ESTEN, JAMES CHRISTIE PALMER, lawyer and judge; b. 7 Nov. 1805 at St George, Bermuda, the son of James Christie Esten, chief justice of Bermuda, and Ester Palmer; m. in 1832 at Exeter, England, Ann Frederica Hutchison, and they had several children; d. 24 Oct. 1864 at Toronto, Canada West.
James Christie Palmer Esten’s childhood was spent in Bermuda and Virginia. He was sent to England to be educated at the Charterhouse School, London, and then entered Lincoln’s Inn. He was called to the bar, and practised in London and at Exeter, becoming an expert in conveyancing and other aspects of land law.
In 1836 Esten immigrated to Upper Canada to pursue a career in retail merchandising. But when, in March of the following year, the Court of Chancery was established for the province, Esten had the opportunity of renewing his career as an equity lawyer, and with a reasonable expectation of success, since few lawyers in Upper Canada were expert in equity law. He was admitted as a barrister in 1838, and until 1849 enjoyed a growing practice.
In 1843 the Robert Baldwin*–Louis-Hippolyte La Fontaine ministry established a commission to investigate the Court of Chancery in the hope of simplifying its practice and reducing costs to suitors. Among those appointed to the commission were three prominent equity lawyers – Robert Easton Burns, William Hume Blake, and Esten. The report of the commissioners was presented to the government in 1845; many of its recommendations were implemented in 1849. The major revision, however, the enlargement of the court from one to three judges, was not among the 1845 recommendations. William Blake, Baldwin’s solicitor general, became the chancellor, and Esten a vice-chancellor; Robert Sympson Jameson* remained a vice-chancellor. Esten sat as a judge in equity from the fall of 1849 until his death in 1864. Along with Blake, he was instrumental in further simplifying the operations of the court, and in promulgating new orders in May 1850. When Jameson retired late in 1850, the master in chancery, John Godfrey Spragge*, was appointed a vice-chancellor. Over the next decade he, Blake, and Esten largely settled the practice of the court.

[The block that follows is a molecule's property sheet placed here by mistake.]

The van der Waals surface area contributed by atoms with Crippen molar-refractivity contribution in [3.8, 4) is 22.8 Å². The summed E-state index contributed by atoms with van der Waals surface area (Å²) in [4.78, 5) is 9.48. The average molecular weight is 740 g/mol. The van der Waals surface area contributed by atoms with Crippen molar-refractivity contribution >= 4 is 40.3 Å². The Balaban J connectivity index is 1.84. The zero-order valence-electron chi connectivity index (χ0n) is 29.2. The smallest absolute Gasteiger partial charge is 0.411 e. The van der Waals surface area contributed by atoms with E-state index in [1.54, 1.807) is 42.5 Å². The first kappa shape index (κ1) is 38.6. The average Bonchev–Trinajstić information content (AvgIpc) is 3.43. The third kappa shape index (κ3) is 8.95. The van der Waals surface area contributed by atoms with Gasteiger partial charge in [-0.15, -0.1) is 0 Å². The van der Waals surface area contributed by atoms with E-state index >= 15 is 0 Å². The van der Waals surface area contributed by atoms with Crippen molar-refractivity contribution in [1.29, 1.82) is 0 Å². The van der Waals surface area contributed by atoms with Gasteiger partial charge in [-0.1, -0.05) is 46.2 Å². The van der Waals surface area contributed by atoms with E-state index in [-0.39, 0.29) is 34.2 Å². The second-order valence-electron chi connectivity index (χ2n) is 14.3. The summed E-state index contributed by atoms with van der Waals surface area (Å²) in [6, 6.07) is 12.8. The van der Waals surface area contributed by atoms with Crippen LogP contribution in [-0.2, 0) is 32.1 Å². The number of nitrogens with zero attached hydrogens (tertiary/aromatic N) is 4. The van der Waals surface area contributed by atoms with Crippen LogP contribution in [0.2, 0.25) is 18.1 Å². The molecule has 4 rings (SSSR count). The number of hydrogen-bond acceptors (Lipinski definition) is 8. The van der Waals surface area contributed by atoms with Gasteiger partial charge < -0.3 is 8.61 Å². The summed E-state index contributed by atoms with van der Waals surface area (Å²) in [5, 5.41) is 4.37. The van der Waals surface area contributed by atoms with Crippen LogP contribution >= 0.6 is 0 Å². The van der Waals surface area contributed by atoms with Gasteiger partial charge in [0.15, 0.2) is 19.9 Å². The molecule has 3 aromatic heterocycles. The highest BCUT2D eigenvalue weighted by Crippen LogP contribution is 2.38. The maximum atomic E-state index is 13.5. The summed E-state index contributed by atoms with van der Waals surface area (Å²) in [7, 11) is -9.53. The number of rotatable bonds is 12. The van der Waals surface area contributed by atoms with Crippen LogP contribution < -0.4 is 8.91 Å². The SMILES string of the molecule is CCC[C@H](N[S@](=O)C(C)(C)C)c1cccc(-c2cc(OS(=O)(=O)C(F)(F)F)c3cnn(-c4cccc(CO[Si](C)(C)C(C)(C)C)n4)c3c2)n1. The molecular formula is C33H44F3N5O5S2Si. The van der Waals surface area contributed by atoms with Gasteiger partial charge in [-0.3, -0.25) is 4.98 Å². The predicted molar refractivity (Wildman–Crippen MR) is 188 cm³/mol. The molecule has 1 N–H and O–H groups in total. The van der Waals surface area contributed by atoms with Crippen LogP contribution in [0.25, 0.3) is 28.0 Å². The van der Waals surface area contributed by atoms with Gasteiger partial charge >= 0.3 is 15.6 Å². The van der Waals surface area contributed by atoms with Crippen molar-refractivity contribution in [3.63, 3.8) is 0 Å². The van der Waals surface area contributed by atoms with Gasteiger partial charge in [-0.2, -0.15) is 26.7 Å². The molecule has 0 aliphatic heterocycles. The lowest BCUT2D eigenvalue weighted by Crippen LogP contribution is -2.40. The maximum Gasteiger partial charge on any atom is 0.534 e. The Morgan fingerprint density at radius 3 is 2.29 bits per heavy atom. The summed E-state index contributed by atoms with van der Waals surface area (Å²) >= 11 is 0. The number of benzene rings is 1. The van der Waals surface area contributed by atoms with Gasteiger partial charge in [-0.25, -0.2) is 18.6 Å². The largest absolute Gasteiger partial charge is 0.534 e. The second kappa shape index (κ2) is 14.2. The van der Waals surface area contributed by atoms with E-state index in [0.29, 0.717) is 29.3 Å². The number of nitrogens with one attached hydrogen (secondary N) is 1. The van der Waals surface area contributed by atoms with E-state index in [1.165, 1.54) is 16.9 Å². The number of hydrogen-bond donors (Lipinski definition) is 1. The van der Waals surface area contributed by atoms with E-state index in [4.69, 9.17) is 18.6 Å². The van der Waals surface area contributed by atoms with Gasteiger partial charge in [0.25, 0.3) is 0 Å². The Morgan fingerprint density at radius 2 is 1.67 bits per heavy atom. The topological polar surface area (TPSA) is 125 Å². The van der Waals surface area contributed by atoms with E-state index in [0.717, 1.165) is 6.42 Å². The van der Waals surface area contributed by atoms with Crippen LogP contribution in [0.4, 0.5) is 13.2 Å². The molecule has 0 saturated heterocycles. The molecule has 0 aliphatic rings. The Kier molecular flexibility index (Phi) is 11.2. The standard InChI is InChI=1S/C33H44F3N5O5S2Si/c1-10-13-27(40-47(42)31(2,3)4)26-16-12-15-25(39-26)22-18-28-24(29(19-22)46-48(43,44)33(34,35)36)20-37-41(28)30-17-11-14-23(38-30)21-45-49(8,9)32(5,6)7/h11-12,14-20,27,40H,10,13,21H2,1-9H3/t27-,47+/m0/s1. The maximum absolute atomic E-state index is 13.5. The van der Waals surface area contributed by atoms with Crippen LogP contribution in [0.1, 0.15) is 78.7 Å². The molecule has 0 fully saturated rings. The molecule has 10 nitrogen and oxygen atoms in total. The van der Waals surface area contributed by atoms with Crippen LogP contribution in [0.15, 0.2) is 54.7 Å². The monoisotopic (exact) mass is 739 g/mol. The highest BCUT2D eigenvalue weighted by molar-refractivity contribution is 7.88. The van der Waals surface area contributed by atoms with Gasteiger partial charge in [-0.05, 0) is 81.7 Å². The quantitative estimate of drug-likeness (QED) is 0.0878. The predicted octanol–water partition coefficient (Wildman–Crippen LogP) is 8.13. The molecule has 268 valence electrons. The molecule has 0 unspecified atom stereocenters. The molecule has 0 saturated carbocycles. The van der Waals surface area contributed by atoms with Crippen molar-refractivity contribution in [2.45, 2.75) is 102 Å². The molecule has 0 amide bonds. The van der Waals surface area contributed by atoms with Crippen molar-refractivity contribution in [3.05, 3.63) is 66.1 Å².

Esten wrote the decisions in many of the cases before the Chancery Court, particularly those which dealt with the rights of parties to mortgages. He died at Toronto in 1864, a respected member of the legal profession and of the Chancery bench.
Can., Prov. of, Legislative Assembly, Journals, 1844–45, 2, app.J.J.; 1850, app.O. Globe, 26 Oct. 1864. Journal of Education for U.C., XVII (1864), 171. Reports of cases adjudged in the Court of Chancery of Upper Canada . . . , comp. Alexander Grant (29v., Toronto, 18583), I–II. Upper Canada Law Journal (Toronto), X (1864), 281. Read, Lives of judges. W. R. Ridden, The bar and the courts of the province of Upper Canada, or Ontario (Toronto, 1928). H. C. Wilkinson, Bermuda from sail to steam; the history of the island from 1784 to 1901 (2v., London, 1973).